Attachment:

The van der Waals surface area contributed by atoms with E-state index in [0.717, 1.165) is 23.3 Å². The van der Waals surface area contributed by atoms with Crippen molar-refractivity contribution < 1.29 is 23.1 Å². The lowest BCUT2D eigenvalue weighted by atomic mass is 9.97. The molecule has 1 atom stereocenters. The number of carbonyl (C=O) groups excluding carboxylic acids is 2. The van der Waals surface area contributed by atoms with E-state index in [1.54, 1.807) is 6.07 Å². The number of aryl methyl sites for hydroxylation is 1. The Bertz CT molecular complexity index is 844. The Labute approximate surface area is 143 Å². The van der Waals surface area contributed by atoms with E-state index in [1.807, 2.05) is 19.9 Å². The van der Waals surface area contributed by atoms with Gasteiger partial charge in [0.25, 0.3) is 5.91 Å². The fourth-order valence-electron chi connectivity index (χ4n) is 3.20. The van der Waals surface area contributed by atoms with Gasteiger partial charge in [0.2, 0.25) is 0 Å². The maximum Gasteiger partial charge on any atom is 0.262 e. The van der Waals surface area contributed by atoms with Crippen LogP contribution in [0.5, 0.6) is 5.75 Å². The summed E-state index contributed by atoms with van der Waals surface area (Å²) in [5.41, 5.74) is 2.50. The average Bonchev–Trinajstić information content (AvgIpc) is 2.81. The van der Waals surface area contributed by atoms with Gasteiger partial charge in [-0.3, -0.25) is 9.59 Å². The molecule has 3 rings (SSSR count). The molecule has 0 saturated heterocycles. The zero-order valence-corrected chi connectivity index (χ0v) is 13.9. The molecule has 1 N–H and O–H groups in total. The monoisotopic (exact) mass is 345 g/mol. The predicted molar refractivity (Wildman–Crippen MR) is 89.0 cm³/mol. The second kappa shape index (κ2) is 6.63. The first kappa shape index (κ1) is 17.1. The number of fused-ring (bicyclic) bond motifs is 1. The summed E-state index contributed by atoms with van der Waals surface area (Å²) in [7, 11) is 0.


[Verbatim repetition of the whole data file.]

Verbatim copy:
The van der Waals surface area contributed by atoms with E-state index in [0.717, 1.165) is 23.3 Å². The van der Waals surface area contributed by atoms with Crippen molar-refractivity contribution < 1.29 is 23.1 Å². The lowest BCUT2D eigenvalue weighted by atomic mass is 9.97. The molecule has 1 atom stereocenters. The number of carbonyl (C=O) groups excluding carboxylic acids is 2. The van der Waals surface area contributed by atoms with E-state index in [1.54, 1.807) is 6.07 Å². The number of aryl methyl sites for hydroxylation is 1. The Bertz CT molecular complexity index is 844. The Labute approximate surface area is 143 Å². The van der Waals surface area contributed by atoms with E-state index in [1.807, 2.05) is 19.9 Å². The van der Waals surface area contributed by atoms with Gasteiger partial charge in [0.25, 0.3) is 5.91 Å². The fourth-order valence-electron chi connectivity index (χ4n) is 3.20. The van der Waals surface area contributed by atoms with Gasteiger partial charge in [0.2, 0.25) is 0 Å². The maximum Gasteiger partial charge on any atom is 0.262 e. The van der Waals surface area contributed by atoms with Crippen LogP contribution in [0.5, 0.6) is 5.75 Å². The summed E-state index contributed by atoms with van der Waals surface area (Å²) in [5.41, 5.74) is 2.50. The average Bonchev–Trinajstić information content (AvgIpc) is 2.81. The van der Waals surface area contributed by atoms with Gasteiger partial charge in [-0.3, -0.25) is 9.59 Å². The molecule has 3 rings (SSSR count). The molecule has 0 saturated heterocycles. The zero-order valence-corrected chi connectivity index (χ0v) is 13.9. The molecule has 1 N–H and O–H groups in total. The monoisotopic (exact) mass is 345 g/mol. The predicted molar refractivity (Wildman–Crippen MR) is 89.0 cm³/mol. The second kappa shape index (κ2) is 6.63. The first kappa shape index (κ1) is 17.1. The number of fused-ring (bicyclic) bond motifs is 1. The summed E-state index contributed by atoms with van der Waals surface area (Å²) in [7, 11) is 0.